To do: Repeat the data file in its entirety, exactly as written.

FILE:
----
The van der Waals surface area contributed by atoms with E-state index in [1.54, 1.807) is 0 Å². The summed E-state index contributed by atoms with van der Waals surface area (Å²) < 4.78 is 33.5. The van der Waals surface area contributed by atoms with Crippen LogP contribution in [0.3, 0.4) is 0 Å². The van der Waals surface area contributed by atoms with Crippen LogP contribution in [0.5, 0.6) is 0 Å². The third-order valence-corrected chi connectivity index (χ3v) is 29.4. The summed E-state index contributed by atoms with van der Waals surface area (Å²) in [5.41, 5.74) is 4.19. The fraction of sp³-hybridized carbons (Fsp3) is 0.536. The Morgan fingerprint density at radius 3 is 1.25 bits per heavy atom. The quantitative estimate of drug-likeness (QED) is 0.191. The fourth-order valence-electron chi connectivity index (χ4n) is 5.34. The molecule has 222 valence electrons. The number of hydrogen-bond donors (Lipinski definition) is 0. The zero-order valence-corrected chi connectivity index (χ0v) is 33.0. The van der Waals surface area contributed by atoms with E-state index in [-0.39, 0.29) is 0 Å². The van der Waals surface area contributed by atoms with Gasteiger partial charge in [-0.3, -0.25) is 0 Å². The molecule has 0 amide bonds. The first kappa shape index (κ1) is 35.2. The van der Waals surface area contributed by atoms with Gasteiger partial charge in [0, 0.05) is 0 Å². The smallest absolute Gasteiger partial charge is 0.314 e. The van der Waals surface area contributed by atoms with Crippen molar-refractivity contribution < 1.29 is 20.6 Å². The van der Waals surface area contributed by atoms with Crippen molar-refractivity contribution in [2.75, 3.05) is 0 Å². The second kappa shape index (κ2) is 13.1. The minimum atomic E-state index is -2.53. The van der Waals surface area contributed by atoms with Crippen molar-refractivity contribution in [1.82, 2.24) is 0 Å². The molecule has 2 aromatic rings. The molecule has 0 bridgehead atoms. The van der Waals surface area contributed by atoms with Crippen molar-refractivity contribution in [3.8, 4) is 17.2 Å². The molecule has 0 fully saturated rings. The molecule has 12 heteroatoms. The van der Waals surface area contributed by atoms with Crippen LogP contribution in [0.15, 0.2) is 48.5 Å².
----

The van der Waals surface area contributed by atoms with E-state index in [1.54, 1.807) is 0 Å². The summed E-state index contributed by atoms with van der Waals surface area (Å²) < 4.78 is 33.5. The van der Waals surface area contributed by atoms with Crippen LogP contribution in [0.3, 0.4) is 0 Å². The van der Waals surface area contributed by atoms with Crippen LogP contribution in [0.5, 0.6) is 0 Å². The third-order valence-corrected chi connectivity index (χ3v) is 29.4. The summed E-state index contributed by atoms with van der Waals surface area (Å²) in [5.41, 5.74) is 4.19. The fraction of sp³-hybridized carbons (Fsp3) is 0.536. The Morgan fingerprint density at radius 3 is 1.25 bits per heavy atom. The quantitative estimate of drug-likeness (QED) is 0.191. The fourth-order valence-electron chi connectivity index (χ4n) is 5.34. The molecule has 222 valence electrons. The number of hydrogen-bond donors (Lipinski definition) is 0. The zero-order valence-corrected chi connectivity index (χ0v) is 33.0. The van der Waals surface area contributed by atoms with E-state index in [-0.39, 0.29) is 0 Å². The van der Waals surface area contributed by atoms with Gasteiger partial charge in [-0.3, -0.25) is 0 Å². The molecule has 0 amide bonds. The first kappa shape index (κ1) is 35.2. The van der Waals surface area contributed by atoms with Gasteiger partial charge in [0, 0.05) is 0 Å². The smallest absolute Gasteiger partial charge is 0.314 e. The van der Waals surface area contributed by atoms with Crippen molar-refractivity contribution < 1.29 is 20.6 Å². The van der Waals surface area contributed by atoms with Crippen molar-refractivity contribution in [2.75, 3.05) is 0 Å². The second kappa shape index (κ2) is 13.1. The minimum atomic E-state index is -2.53. The van der Waals surface area contributed by atoms with Crippen molar-refractivity contribution in [1.82, 2.24) is 0 Å². The molecule has 2 aromatic rings. The molecule has 0 bridgehead atoms. The van der Waals surface area contributed by atoms with Crippen molar-refractivity contribution in [3.8, 4) is 17.2 Å². The molecule has 0 fully saturated rings. The molecule has 12 heteroatoms. The van der Waals surface area contributed by atoms with Crippen LogP contribution in [0.15, 0.2) is 48.5 Å².